Prominent New Jersey domestic violence activist Evelyn Jacobs Ortner died earlier this month. The Star-Ledger reports that the 83-year-old Ortner died of leukemia and is survived by her children and husband of 63 years.
“No one in the field of violence against women matched her intensity and drive on behalf of victims,” Richard Gelles, the dean of the University of Pennsylvania School of Social Policy and Practice said.
Domestic violence is a very serious and emotional matter in which both victims and alleged perpetrators should seek experienced attorneys to prepare them to effectively tell their side of the story. Victims of domestic violence frequently seek out temporary restraining orders which can prevent an abuser from physically and verbally abusing them.
Ortner was a Short Hills resident who founded Unity Group, an organization that operated a home for battered women in Essex County. The home helped tackle the perception that domestic violence was an urban phenomenon, “There is a misconception with the general public that Short Hills would have no domestic violence. It is absolutely ubiquitous and pervasive in all communities,” Ortner said.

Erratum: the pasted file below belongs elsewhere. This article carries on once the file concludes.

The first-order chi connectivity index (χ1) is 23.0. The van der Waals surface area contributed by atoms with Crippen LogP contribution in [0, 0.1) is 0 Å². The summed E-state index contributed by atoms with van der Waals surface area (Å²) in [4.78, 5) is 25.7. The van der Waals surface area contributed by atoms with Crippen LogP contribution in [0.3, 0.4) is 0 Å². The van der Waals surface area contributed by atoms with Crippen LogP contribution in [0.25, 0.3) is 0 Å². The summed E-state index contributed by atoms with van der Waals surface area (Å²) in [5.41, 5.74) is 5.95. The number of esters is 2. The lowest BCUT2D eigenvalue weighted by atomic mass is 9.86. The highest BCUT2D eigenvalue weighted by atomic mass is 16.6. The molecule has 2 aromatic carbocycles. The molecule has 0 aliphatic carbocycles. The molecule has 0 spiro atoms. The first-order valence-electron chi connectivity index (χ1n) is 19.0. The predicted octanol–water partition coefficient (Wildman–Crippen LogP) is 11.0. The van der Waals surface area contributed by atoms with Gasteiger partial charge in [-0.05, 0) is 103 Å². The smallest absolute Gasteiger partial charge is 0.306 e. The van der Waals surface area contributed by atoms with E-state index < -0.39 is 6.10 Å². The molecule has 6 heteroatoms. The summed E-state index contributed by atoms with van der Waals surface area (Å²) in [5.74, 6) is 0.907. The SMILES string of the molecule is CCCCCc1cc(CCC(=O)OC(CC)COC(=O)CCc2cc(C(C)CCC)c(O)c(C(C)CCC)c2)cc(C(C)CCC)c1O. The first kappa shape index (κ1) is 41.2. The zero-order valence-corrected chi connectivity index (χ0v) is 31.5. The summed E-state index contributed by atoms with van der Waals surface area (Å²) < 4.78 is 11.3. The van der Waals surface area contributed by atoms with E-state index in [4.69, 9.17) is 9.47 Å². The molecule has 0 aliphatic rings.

The Unity Group operated until 2003 when Ortner became sick. The assets of Unity Group were given to the University of Pennsylvania and helped start the Evelyn Jacobs Ortner Center on Family Violence, the Star-Ledger reports. The Ortner Center conducts research on domestic violence issues.
Susan Sorenson, director of the Ortner Center said, “She did such important work at a time when others were saying ‘we don’t have this problem in our neighborhoods.’ She was really focused on the fact that all women deserve a safe home and a loving family.”